CP: And as a Navigator for Emerge Aotearoa, that's a role that I take really seriously, and using a lot of my background and the experience that I've had over the last 10-15 years, to see how I can help our people that are in the motels, or in the transitional homes that we have, to help them to look for sustainable homes, a sustainable home. And part of that service that we have is, also helping them to identify other wrap-around services that we can introduce them to, if they haven't been introduced to in the past. For example, we have a ready-to-rent programme that runs at the taiwhenua and also in Napier, and we also have Money Mates, which is part of the Hawke's Bay budgeting service. So all these little factors really play an important part to our families lives. So, that's what I do as a Navigator here in Hawke's Bay, along with the other two Navigators, Kate and Manuel.
JK: Can you tell me what kind of difference it makes for these whānau to have somewhere stable to live for that period of twelve weeks, and to have a bit of awhi and a bit of support around them?
CP: It makes a huge difference, because there's a huge difference especially when they have to come into the motels, they don't have to go and get their weekly quotes to stay in this motel that they're in, if they're with us. It means that they don't have to that side of things. However, there is the other side, their obligations that they have to adhere to. To continue to search themselves to look for a home, and if they do find something, then we're there to either take them along to have a look at a home viewing, in the private rental sector, or we're there to help them or awhi them considering their Housing New Zealand applications, the assessment that they may have already done with MSD housing line, on the 0800 line there, or the interviews that may take place there. But, in saying that, just knowing that they've got support in place, really helps our families. They feel encouraged, I think they do, yeah.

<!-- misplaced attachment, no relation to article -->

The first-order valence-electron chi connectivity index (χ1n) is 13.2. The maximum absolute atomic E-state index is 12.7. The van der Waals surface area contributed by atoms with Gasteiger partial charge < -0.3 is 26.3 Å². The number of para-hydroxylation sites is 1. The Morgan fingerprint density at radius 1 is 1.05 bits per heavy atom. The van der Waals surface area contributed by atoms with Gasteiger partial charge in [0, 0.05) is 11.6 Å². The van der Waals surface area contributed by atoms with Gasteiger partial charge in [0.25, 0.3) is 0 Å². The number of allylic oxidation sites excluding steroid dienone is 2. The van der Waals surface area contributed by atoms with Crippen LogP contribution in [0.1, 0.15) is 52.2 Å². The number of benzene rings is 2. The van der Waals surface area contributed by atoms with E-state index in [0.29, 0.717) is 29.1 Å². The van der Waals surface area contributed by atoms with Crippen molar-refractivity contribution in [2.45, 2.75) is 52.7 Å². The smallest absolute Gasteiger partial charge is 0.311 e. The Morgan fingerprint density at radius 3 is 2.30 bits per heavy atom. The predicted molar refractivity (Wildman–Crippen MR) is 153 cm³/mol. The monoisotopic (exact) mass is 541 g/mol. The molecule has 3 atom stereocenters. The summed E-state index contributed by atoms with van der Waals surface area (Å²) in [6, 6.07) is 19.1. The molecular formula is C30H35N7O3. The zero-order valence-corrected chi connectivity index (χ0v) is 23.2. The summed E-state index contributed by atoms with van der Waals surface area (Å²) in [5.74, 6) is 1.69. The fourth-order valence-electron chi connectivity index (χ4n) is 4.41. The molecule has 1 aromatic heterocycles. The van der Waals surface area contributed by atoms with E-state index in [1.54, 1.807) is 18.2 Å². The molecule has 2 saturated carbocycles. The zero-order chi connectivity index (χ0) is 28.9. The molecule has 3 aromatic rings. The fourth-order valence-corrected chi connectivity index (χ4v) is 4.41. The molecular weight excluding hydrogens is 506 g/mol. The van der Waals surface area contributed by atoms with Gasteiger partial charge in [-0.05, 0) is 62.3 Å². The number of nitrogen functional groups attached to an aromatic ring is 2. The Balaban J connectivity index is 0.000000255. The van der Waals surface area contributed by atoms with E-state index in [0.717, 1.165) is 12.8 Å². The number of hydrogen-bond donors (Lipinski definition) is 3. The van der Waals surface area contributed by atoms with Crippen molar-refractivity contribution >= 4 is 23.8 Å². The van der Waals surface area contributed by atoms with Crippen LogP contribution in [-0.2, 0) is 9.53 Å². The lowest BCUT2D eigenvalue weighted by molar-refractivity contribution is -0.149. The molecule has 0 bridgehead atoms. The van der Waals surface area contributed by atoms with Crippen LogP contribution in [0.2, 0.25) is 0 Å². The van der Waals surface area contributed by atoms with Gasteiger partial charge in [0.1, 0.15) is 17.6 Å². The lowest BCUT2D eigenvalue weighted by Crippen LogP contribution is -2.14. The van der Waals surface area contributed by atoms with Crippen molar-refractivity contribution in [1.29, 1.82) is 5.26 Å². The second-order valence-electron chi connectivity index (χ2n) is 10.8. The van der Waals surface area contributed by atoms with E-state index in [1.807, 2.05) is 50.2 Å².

JK: Need to stabilise their living circumstances, and then empower them so they can make positive choices.
CP: Very much so, and that’s what it’s all about, is that empowerment, and the services that we have to embrace them with.
JH: We’re a mainstream organisation on the whole, but we have a strong connection to kaupapa Māori practice. So there's a component of our services, that adhere to kaupapa Māori. So it's part and parcel of some of our principles, the organisation itself. So we have a cultural arm, and a training that's provided for practicing with kaupapa Māori values. So, that's our takarangi programme, that all our staff get to go on, yeah, and train with. So, yeah, in terms of that, but our housing team of course, is, we're right in the midst of it with Te Taiwhenua o Heretaunga.